Reddit’s excitable gamblers and other retail investors suffering from delusions of grandeur (and I’m uniquely qualified to diagnose that, by the way), didn’t succeed in cornering the silver market, but they did manage to force a prospectus tweak in the iShares Silver Trust.
Whether this is “news” or not is largely in the eye of the beholder, but it’s unequivocally funny.
This was documented by Katherine Greifeld on Tuesday. When I saw it, I scribbled a note to myself to mention it. If nothing else, it’s good comic relief and depending on the circumstances, it could be material at some point. The following excerpt from the prospectus contains “updates,” Greifeld noted:
Market speculation in silver could result in increased requests for the issuance of Baskets. It is possible that Authorized Participants may be unable to acquire sufficient silver that is acceptable for delivery to the Trust for the issuance of new Baskets due to a limited then-available supply coupled with a surge in demand for the Shares. In such circumstances, the Trust may suspend or restrict the issuance of Baskets. Such occurrence may lead to further volatility in Share price and deviations, which may be significant, in the market price of the Shares relative to the NAV.
Is that something that’s worrisome? Well, maybe. It suggests the vehicle could conceivably cease to work “right” (to put it colloquially) should demand “decide” to take off again. Large premiums and/or discounts to NAV are an issue, in my view, although that’s probably not how the ETF industry would describe them.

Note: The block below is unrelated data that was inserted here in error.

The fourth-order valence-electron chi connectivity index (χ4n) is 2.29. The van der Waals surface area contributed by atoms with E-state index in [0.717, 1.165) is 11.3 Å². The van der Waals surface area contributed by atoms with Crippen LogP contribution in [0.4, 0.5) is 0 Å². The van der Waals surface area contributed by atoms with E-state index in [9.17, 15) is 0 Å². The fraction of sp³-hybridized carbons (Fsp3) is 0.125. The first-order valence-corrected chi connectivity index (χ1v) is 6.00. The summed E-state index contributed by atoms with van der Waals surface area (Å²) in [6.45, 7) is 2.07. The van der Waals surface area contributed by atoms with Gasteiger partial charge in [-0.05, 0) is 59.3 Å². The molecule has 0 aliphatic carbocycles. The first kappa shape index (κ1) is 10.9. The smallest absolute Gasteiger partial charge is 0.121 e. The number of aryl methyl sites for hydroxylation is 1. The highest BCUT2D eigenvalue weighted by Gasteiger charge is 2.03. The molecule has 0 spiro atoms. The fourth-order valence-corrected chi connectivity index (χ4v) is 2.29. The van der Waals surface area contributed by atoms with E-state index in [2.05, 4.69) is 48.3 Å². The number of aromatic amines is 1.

The volatility of flows for the silver product was on full display recently. You might recall that SLV raked in a massive haul during the retail crowd’s initial offensive. That reversed in pretty dramatic fashion (red bar in the figure below).
I don’t know what you want to call that — if the initial inflows were an “offensive,” I suppose that’s a “retreat.”
Whatever the case, this kind of thing isn’t generally healthy, and the prospect of the product being forced to constrain “normal” functioning due to the whims of the crazed masses speaks to some of my longstanding concerns about ETFs more generally.
Please, I implore readers, don’t misconstrue my point. This isn’t an attempt to stoke fear about ETFs.
It’s just to say that there are limitations to what can be accomplished with financial engineering. We’ve all taken a turn singing the praises of ETFs at some point — or at least those of us who are honest about their unequivocal benefits, as long as we’re talking about products that aren’t facilitating undue speculation or exposing retail investors to risks they don’t understand.
The issue is just that all ETFs are, in some sense, derivatives. It’s all financial engineering. You can quibble with that characterization all you like, but it’s accurate. And it’s even more accurate depending on the ETF. In this case, a share of SLV is definitely not a piece of silver. Irrespective of what it potentially represents, a number on a screen is just pixels. And pixels aren’t hunks of white metal. What you’re buying in these products are abstractions.
Take that for whatever it’s worth.